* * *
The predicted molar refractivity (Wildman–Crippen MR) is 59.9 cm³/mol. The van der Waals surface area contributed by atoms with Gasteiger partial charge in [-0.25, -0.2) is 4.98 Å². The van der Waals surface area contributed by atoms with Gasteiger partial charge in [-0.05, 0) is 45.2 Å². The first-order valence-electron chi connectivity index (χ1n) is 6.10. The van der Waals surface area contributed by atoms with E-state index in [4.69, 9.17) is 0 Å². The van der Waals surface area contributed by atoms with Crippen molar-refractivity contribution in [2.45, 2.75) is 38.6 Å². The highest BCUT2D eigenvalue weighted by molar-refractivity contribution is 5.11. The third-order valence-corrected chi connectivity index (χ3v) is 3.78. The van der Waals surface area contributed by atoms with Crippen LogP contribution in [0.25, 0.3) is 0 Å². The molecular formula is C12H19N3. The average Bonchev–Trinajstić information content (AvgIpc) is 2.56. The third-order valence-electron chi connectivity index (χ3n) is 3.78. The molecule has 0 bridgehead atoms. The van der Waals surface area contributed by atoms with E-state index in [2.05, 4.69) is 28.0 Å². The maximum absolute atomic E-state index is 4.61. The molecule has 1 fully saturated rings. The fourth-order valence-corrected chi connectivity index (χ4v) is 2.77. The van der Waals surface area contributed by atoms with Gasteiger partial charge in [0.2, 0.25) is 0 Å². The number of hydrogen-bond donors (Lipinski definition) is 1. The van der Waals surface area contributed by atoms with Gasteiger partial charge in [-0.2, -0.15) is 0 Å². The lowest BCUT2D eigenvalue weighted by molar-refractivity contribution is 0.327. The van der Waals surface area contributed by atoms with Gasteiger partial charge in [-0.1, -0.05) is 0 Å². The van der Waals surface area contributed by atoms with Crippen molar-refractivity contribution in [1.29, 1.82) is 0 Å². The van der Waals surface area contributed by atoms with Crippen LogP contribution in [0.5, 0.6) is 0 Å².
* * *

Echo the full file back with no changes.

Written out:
The predicted molar refractivity (Wildman–Crippen MR) is 59.9 cm³/mol. The van der Waals surface area contributed by atoms with Gasteiger partial charge in [-0.25, -0.2) is 4.98 Å². The van der Waals surface area contributed by atoms with Gasteiger partial charge in [-0.05, 0) is 45.2 Å². The first-order valence-electron chi connectivity index (χ1n) is 6.10. The van der Waals surface area contributed by atoms with E-state index in [4.69, 9.17) is 0 Å². The van der Waals surface area contributed by atoms with Crippen molar-refractivity contribution in [2.45, 2.75) is 38.6 Å². The highest BCUT2D eigenvalue weighted by molar-refractivity contribution is 5.11. The third-order valence-corrected chi connectivity index (χ3v) is 3.78. The van der Waals surface area contributed by atoms with Crippen LogP contribution in [0.25, 0.3) is 0 Å². The molecular formula is C12H19N3. The average Bonchev–Trinajstić information content (AvgIpc) is 2.56. The third-order valence-electron chi connectivity index (χ3n) is 3.78. The molecule has 0 bridgehead atoms. The van der Waals surface area contributed by atoms with E-state index in [2.05, 4.69) is 28.0 Å². The maximum absolute atomic E-state index is 4.61. The molecule has 1 fully saturated rings. The fourth-order valence-corrected chi connectivity index (χ4v) is 2.77. The van der Waals surface area contributed by atoms with Gasteiger partial charge in [0.2, 0.25) is 0 Å². The number of hydrogen-bond donors (Lipinski definition) is 1. The van der Waals surface area contributed by atoms with Gasteiger partial charge in [-0.2, -0.15) is 0 Å². The lowest BCUT2D eigenvalue weighted by molar-refractivity contribution is 0.327. The van der Waals surface area contributed by atoms with Gasteiger partial charge in [-0.1, -0.05) is 0 Å². The van der Waals surface area contributed by atoms with Crippen molar-refractivity contribution in [1.29, 1.82) is 0 Å². The van der Waals surface area contributed by atoms with Crippen LogP contribution in [0.5, 0.6) is 0 Å².